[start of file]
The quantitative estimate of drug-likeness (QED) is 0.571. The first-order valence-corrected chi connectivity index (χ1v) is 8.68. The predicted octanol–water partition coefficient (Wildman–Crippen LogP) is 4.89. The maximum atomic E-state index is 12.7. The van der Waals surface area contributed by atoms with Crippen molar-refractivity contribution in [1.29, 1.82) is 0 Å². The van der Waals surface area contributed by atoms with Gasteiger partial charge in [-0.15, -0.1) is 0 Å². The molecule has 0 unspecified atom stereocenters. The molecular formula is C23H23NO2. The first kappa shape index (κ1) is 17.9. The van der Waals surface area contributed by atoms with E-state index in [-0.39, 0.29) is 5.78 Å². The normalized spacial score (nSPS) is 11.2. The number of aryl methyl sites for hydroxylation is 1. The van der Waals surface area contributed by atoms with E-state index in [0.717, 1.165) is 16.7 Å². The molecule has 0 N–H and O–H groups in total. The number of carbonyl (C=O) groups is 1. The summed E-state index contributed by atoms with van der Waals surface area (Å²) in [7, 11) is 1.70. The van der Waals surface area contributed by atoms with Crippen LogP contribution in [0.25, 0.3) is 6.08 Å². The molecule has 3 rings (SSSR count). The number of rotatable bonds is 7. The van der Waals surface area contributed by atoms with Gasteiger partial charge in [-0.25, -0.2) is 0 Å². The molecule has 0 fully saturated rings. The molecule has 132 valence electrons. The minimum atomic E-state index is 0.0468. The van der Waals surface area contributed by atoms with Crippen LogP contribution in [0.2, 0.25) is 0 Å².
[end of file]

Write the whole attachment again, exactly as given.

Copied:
The quantitative estimate of drug-likeness (QED) is 0.571. The first-order valence-corrected chi connectivity index (χ1v) is 8.68. The predicted octanol–water partition coefficient (Wildman–Crippen LogP) is 4.89. The maximum atomic E-state index is 12.7. The van der Waals surface area contributed by atoms with Crippen molar-refractivity contribution in [1.29, 1.82) is 0 Å². The van der Waals surface area contributed by atoms with Gasteiger partial charge in [-0.15, -0.1) is 0 Å². The molecule has 0 unspecified atom stereocenters. The molecular formula is C23H23NO2. The first kappa shape index (κ1) is 17.9. The van der Waals surface area contributed by atoms with E-state index in [-0.39, 0.29) is 5.78 Å². The normalized spacial score (nSPS) is 11.2. The number of aryl methyl sites for hydroxylation is 1. The van der Waals surface area contributed by atoms with E-state index in [0.717, 1.165) is 16.7 Å². The molecule has 0 N–H and O–H groups in total. The number of carbonyl (C=O) groups is 1. The summed E-state index contributed by atoms with van der Waals surface area (Å²) in [7, 11) is 1.70. The van der Waals surface area contributed by atoms with Crippen LogP contribution in [0.25, 0.3) is 6.08 Å². The molecule has 3 rings (SSSR count). The number of rotatable bonds is 7. The van der Waals surface area contributed by atoms with Gasteiger partial charge in [-0.25, -0.2) is 0 Å². The molecule has 0 fully saturated rings. The molecule has 132 valence electrons. The minimum atomic E-state index is 0.0468. The van der Waals surface area contributed by atoms with Crippen LogP contribution in [0.2, 0.25) is 0 Å².